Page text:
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602 of 634 people found the following review helpful
5.0 out of 5 stars A beautiful and clever story
I'm disappointed that so many people here have got stuck arguing about whether this is `blasphemous' or not. I'm a Christian and I think this is one of the best books I've read in a very long time. Pullman, whatever his own beliefs, knows his bible (Including the apocrypha) extremely well and has written what I think is an extremely clever story. Many people know how the...
Published on 9 April 2010 by L C James

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93 of 101 people found the following review helpful
3.0 out of 5 stars The Good Man Jesus and the Scoundrel Christ
TGMJATSC is essentially a re-telling of the Gospels of Mark and Matthew (there's bit of Luke: no John) i.e. the Jesus story. The miracle of the clay sparrows is also included, showing that Pullman is at least passingly familiar with the apocrypha. The significant point of difference is that Jesus now has a twin brother called `Christ'. The Jesus character is familiar:...
Published on 24 Dec 2010 by TomCat


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602 of 634 people found the following review helpful
5.0 out of 5 stars A beautiful and clever story, 9 April 2010
I'm disappointed that so many people here have got stuck arguing about whether this is `blasphemous' or not. I'm a Christian and I think this is one of the best books I've read in a very long time. Pullman, whatever his own beliefs, knows his bible (Including the apocrypha) extremely well and has written what I think is an extremely clever story. Many people know how the story ultimately ends; with the death of Jesus on the cross and claims of his resurrection, but along the way Pullman retells some of the most profound stories of our Christian life in an enlightening, and I would even say, a revelatory, way.

The book is a quick read, with short chapters detailing particular bible events. But readers should not think that a quick read makes it a "light" read. There is much to ponder in the writing. The book invokes questions about how history and story are interlinked as well as considering the difficulty of discerning truth from history. That truth can be discovered in story is self evident in the reading of this story.

I don't think this is an anti-Christian book; although it is, very definitely, an anti-church book; but Christianity and the church are two different things. Pullman's description, spoken through the mouth of Jesus in this book, of what the church is and what the church should be, is one of the most finely tuned expose of where we (Christians) have gone wrong.
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93 of 101 people found the following review helpful
3.0 out of 5 stars The Good Man Jesus and the Scoundrel Christ, 24 Dec 2010
By 
TomCat (Cardiff, Wales.) - See all my reviews
This review is from: The Good Man Jesus and the Scoundrel Christ (Paperback)
TGMJATSC is essentially a re-telling of the Gospels of Mark and Matthew (there's bit of Luke: no John) i.e. the Jesus story. The miracle of the clay sparrows is also included, showing that Pullman is at least passingly familiar with the apocrypha. The significant point of difference is that Jesus now has a twin brother called `Christ'. The Jesus character is familiar: an itinerant preacher held in suspicion by both the Romans and Jewish elders. Christ is his less-gifted but loving brother who follows Jesus, secretly writing down his teachings so that others may learn about Jesus' ideas. (The lit. theory dorks amongst you might call this an inter-textual narrative: as the story that Christ is writing on his journey is supposedly the exact one you're now reading centuries later).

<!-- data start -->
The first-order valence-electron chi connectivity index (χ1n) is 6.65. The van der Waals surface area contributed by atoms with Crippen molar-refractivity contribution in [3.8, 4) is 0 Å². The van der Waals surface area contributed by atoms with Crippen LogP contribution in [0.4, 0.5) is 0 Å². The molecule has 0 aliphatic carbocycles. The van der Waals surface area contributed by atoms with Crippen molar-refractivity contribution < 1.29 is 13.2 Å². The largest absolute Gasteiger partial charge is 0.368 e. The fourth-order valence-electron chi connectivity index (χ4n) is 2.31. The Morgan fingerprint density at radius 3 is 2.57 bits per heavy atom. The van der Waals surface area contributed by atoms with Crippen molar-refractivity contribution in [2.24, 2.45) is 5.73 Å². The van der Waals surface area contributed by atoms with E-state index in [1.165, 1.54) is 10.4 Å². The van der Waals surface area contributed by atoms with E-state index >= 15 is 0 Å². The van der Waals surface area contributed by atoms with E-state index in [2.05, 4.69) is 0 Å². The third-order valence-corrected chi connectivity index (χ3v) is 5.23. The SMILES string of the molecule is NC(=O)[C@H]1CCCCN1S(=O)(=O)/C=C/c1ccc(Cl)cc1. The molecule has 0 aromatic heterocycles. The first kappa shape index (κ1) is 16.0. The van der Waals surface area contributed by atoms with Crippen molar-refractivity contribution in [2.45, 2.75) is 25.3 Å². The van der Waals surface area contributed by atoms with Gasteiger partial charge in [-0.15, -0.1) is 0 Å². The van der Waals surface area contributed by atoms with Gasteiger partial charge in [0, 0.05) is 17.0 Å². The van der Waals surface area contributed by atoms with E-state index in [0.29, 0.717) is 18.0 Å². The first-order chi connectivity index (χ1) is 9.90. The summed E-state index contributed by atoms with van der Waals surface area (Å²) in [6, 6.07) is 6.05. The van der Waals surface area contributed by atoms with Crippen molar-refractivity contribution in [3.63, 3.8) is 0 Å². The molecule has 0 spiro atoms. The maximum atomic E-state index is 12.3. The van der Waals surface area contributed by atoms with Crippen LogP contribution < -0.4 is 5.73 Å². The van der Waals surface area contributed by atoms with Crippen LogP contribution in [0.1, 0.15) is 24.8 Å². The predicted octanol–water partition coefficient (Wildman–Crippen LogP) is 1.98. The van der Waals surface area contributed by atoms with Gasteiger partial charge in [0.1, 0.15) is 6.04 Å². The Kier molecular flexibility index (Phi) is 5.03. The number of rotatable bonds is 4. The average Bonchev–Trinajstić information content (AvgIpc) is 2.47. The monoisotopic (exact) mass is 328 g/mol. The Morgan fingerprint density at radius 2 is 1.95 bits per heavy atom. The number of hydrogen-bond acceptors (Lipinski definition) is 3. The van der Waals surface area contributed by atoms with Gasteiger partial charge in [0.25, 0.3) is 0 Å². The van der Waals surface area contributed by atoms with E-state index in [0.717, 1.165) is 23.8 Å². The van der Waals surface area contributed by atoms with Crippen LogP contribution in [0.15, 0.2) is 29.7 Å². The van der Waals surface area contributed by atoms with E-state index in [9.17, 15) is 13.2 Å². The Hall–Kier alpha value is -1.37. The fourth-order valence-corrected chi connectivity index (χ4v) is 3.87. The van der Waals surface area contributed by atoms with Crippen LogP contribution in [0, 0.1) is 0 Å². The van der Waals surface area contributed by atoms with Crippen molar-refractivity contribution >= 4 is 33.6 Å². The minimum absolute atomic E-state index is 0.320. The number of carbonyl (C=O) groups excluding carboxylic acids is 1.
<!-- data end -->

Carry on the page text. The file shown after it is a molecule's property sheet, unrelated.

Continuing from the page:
Poor Christ is soon corrupted by a mysterious stranger (whose identity is never revealed; possible contenders include: the Devil, a Sanhedrin elder, a Roman spy or even an angel) who insists that in order for Jesus' teachings to flourish, Jesus must die. Christ unwittingly fulfils the role of Judas, betraying his brother so that Jesus' word will become immortal. Pullman stringently plays-down the supernatural aspects of the story: and so instead of Jesus rising from the dead, Christ pretends to be his brother risen: creating a doppelganger scenario that explains the resurrection without any supernatural or divine impetus. It's the Jesus story mythologized for a secular audience.

The real controversy lies behind Christ's motivations: the `mysterious stranger' convinces Christ that everyday folk are too stupid to make moral decisions or to be their own masters: only an all-powerful church can be responsible. So, if anything, TGMJATSC is a dig at the precepts of organised religion, rather than the spiritual nature of religion itself. A firm criticism of the church as establishment is about as contentious as this book gets. Aside from a re-imagining of some of Jesus' miracles, Pullman makes no attempt to destroy the foundations of religion with scientific determinism; which is refreshing, coming as this book does from a writer famous for his atheism.

Jesus' message of love and humility remains completely intact, and Pullman's own telling of the Sermon on the Mount is especially striking for its faithfulness to the original. Jesus is sacrosanct, it's the church that Pullman attacks: "Under its authority, Jesus will be distorted and lied about and compromised and betrayed over and over again".

The prose is charmingly understated; monosyllabic words and single-clause sentences are the name of the game (think: Good News Bible rather than King James). And the majority of the characters perform their roles adequately, if without any real charisma or depth. Doubting Thomas is doubtful because the Bible says he is; similarly John the Baptist baptises and Mary Magdalene is maudlin (that was a little etymology joke for you linguists). In fact, in terms of the Pullman-to-Bible ratio, I'd say about 90% of TGMJATSC is just a straight-faced and unembellished paraphrasing of the gospels. This is a shame, because the book is most interesting when Pullman deviates from his sources.